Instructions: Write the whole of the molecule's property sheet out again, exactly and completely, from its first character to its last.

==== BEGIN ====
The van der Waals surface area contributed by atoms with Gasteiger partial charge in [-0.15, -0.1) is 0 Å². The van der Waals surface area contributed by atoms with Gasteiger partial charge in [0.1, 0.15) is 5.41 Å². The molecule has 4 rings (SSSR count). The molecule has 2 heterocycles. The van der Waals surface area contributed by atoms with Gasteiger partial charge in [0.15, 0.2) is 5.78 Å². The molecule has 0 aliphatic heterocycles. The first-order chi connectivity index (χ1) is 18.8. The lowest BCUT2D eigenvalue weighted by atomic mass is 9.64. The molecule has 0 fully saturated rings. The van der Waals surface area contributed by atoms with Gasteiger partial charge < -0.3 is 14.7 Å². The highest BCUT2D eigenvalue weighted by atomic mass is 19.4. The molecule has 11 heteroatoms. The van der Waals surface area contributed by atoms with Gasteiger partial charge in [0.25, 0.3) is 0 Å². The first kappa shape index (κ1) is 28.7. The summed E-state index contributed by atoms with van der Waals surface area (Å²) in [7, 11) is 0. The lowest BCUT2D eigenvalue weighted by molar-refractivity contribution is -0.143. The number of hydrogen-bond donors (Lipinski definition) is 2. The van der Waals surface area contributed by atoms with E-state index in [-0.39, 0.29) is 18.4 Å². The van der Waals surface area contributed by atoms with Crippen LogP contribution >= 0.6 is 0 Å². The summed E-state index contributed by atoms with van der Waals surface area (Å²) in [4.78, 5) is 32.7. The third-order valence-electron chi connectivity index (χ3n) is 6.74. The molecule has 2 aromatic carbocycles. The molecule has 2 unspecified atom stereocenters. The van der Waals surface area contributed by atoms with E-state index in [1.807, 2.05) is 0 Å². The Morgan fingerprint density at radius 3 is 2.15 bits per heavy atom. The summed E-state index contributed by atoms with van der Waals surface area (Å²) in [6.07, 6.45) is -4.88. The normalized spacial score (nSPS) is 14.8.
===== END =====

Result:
The van der Waals surface area contributed by atoms with Gasteiger partial charge in [-0.15, -0.1) is 0 Å². The van der Waals surface area contributed by atoms with Gasteiger partial charge in [0.1, 0.15) is 5.41 Å². The molecule has 4 rings (SSSR count). The molecule has 2 heterocycles. The van der Waals surface area contributed by atoms with Gasteiger partial charge in [0.15, 0.2) is 5.78 Å². The molecule has 0 aliphatic heterocycles. The first-order chi connectivity index (χ1) is 18.8. The lowest BCUT2D eigenvalue weighted by atomic mass is 9.64. The molecule has 0 fully saturated rings. The van der Waals surface area contributed by atoms with Gasteiger partial charge < -0.3 is 14.7 Å². The highest BCUT2D eigenvalue weighted by atomic mass is 19.4. The molecule has 11 heteroatoms. The van der Waals surface area contributed by atoms with Gasteiger partial charge in [0.25, 0.3) is 0 Å². The first kappa shape index (κ1) is 28.7. The summed E-state index contributed by atoms with van der Waals surface area (Å²) in [7, 11) is 0. The lowest BCUT2D eigenvalue weighted by molar-refractivity contribution is -0.143. The number of hydrogen-bond donors (Lipinski definition) is 2. The van der Waals surface area contributed by atoms with E-state index in [-0.39, 0.29) is 18.4 Å². The van der Waals surface area contributed by atoms with Crippen LogP contribution >= 0.6 is 0 Å². The summed E-state index contributed by atoms with van der Waals surface area (Å²) in [4.78, 5) is 32.7. The third-order valence-electron chi connectivity index (χ3n) is 6.74. The molecule has 2 aromatic carbocycles. The molecule has 2 unspecified atom stereocenters. The van der Waals surface area contributed by atoms with E-state index in [1.807, 2.05) is 0 Å². The Morgan fingerprint density at radius 3 is 2.15 bits per heavy atom. The summed E-state index contributed by atoms with van der Waals surface area (Å²) in [6.07, 6.45) is -4.88. The normalized spacial score (nSPS) is 14.8.